The Movement for Justice in El Barrio is focused on local housing issues, but it identifies itself as part of a much larger movement across international borders. The group defines its struggle as urban Zapatismo, drawing inspiration from the Zapitista movement in the Mexican state of Chiapas.

“In 2005, the Movement for Justice in El Barrio decided to adhere to the Sixth Declaration of the Lacandon Jungle, written by our Zapatista brothers and sisters,” explained Juan Haro, an organizer who traveled to Chiapas, Mexico, in February to speak at an international conference on social movements and Zapatismo. “We did so because after understanding [the declaration], we saw ourselves in it. We saw that the Sixth Declaration is the option of making a new world for everyone.”

In 2005, when the Zapatista National Liberation Army released the Sixth Declaration of the Lacandon Jungle, which invited people from around the world to join the movement to value humanity over money, the document was read in East Harlem. The Movement for Justice in El Barrio decided to ask to become a part of the Other Campaign, a Zapatista initiative to connect the movement in Chiapas to other resistance groups throughout Mexico.

To Haro and other members of the Movement, Zapatismo is not something that is specific to a particular struggle in Mexico. Instead, he sees it as a vehicle for all of those from below — those who have been hurt most by the capitalist system and by their governments — to achieve dignity in their communities.

Sharing stories internationally

Members of the Movement for Justice en El Barrio see the present as a moment for exchange, an opportunity to create a different means of political engagement, and a time for groups to share their struggles and learn from each other. At the conference in February, Oscar Flores and Diana Morales, two Mexican migrants now living in East Harlem and organizing with the Movement, shared their experiences through online testimonies.

“They want to take us out of our housing in El Barrio,” said Flores. “We are the most screwed over, and we are tired of living in these conditions, with broken windows, collapsing roofs, leaking kitchens and bathrooms, without heat or hot water in the winter. The property owners and the local government force us to live so poorly until we get desperate and move elsewhere, so that then the landlords can renovate their buildings and rent them to rich people.”

The group is not only organizing against bad housing conditions, but for an entirely new idea of housing that does not depend on profit.

One of the slogans of the Movement is, “We fight so that the hills and mountains belong to those who live in them and care for them. Similarly, housing should be for those who inhabit and care for the space. No one should own more housing than what they can inhabit.”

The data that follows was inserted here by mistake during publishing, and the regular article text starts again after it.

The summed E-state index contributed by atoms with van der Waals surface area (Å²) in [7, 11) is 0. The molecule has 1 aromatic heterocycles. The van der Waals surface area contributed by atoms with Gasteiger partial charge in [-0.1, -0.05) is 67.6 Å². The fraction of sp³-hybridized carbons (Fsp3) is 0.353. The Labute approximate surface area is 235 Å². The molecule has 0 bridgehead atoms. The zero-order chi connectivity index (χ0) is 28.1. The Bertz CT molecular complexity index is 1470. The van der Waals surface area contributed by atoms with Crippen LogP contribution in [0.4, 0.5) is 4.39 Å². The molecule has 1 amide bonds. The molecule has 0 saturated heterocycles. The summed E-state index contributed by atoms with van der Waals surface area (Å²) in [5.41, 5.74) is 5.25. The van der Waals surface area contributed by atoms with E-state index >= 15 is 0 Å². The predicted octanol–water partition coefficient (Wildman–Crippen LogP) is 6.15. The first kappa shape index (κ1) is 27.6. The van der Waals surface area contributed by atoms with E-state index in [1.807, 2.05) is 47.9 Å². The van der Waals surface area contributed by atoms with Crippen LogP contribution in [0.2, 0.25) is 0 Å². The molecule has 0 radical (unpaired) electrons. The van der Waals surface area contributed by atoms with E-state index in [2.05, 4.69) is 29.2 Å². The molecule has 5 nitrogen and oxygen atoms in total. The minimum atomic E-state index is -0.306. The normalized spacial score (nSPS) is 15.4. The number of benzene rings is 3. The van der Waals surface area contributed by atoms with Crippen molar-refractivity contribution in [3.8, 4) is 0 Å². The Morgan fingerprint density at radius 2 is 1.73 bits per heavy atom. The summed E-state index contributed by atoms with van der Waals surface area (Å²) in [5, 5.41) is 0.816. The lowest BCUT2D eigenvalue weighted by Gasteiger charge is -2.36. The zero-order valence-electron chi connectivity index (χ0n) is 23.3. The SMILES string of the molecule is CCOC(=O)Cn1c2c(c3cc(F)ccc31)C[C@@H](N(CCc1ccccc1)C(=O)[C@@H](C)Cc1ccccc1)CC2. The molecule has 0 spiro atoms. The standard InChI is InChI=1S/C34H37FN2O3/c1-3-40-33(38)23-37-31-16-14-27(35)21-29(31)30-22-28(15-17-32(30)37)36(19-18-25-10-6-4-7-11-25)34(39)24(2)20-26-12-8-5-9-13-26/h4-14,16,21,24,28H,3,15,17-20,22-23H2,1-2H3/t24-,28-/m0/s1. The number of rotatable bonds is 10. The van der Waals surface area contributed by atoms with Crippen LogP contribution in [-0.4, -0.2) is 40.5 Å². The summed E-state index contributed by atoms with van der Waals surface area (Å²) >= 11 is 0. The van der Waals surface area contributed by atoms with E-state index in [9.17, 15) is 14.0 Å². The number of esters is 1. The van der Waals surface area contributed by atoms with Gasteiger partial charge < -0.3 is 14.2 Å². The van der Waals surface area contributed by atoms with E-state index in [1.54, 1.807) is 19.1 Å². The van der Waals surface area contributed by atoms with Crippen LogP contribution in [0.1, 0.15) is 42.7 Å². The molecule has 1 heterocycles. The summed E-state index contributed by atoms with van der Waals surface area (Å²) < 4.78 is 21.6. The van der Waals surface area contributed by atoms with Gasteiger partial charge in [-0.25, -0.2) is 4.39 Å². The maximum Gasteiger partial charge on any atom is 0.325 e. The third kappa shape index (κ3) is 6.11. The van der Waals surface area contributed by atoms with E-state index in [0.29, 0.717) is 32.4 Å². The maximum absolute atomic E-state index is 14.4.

At the conference, Haro made the connection between migration from Mexico to the United States and housing discrimination inside U.S. cities. Both, he said, were caused by the same forces.

“Being immigrants, we know that the political and economic system that forced us from our country is the same one that now wants to displace us from our homes, and we will fight against multinational corporations, against politicians and those ‘from above,’” said Haro. “We will organize so that we won’t be displaced.”

Inspiration from the Zapatistas

One of the inspirations for the Movement for Justice in El Barrio was the struggle of the Young Lords, a movement of Puerto Ricans living in Chicago, Philadelphia and New York City who organized against poverty, racism and indecent housing throughout the late-1960s and 1970s. The group’s other organizing inspiration, of course, was Zapatismo.

Through Zapatista-style consultations — gatherings where problems are discussed and are made based on consensus — the main problems in the neighborhood are discussed, and these discussions create the basis for all of the group’s strategies.

“We are practicing real democracy,” said Haro. “Our form of struggle is based on the decisions made by the people, and it is the community that has the final word.”

The Zapatistas taught them how to work at the local level with their neighbors while also looking beyond their community. The group began to carry out a series of encounters with other collectives that work for justice, dignity and democracy, an organizing model that was inspired by the Zapatistas’ Interncontinental Encounters for Humanity and Against Neoliberalism.

“For us it is essential to know our neighbors, to unite and fight together, to make decisions horizontally,” said Haro. “But it’s also essential to create bridges with other marginalized communities of migrants, women, gays, lesbians, transsexuals, people of color, and to build relationships with those organizations.”